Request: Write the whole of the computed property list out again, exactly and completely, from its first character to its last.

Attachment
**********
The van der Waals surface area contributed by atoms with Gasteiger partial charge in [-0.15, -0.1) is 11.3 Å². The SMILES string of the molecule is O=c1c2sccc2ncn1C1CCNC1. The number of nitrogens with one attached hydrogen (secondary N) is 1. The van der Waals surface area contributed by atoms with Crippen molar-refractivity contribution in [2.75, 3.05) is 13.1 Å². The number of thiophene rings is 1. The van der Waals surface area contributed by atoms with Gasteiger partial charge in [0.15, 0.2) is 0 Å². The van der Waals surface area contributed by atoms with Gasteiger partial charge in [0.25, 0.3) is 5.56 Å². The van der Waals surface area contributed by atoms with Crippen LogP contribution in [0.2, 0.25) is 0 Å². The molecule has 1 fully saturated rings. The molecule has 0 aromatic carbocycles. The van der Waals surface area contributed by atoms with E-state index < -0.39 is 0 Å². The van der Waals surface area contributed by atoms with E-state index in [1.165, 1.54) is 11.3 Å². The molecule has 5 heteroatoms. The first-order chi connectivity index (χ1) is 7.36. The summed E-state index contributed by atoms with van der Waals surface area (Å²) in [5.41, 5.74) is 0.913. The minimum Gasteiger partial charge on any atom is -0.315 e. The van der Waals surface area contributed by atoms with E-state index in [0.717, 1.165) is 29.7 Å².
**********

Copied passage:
The van der Waals surface area contributed by atoms with Gasteiger partial charge in [-0.15, -0.1) is 11.3 Å². The SMILES string of the molecule is O=c1c2sccc2ncn1C1CCNC1. The number of nitrogens with one attached hydrogen (secondary N) is 1. The van der Waals surface area contributed by atoms with Crippen molar-refractivity contribution in [2.75, 3.05) is 13.1 Å². The number of thiophene rings is 1. The van der Waals surface area contributed by atoms with Gasteiger partial charge in [0.15, 0.2) is 0 Å². The van der Waals surface area contributed by atoms with Gasteiger partial charge in [0.25, 0.3) is 5.56 Å². The van der Waals surface area contributed by atoms with Crippen LogP contribution in [0.2, 0.25) is 0 Å². The molecule has 1 fully saturated rings. The molecule has 0 aromatic carbocycles. The van der Waals surface area contributed by atoms with E-state index < -0.39 is 0 Å². The van der Waals surface area contributed by atoms with E-state index in [1.165, 1.54) is 11.3 Å². The molecule has 5 heteroatoms. The first-order chi connectivity index (χ1) is 7.36. The summed E-state index contributed by atoms with van der Waals surface area (Å²) in [5.41, 5.74) is 0.913. The minimum Gasteiger partial charge on any atom is -0.315 e. The van der Waals surface area contributed by atoms with E-state index in [0.717, 1.165) is 29.7 Å².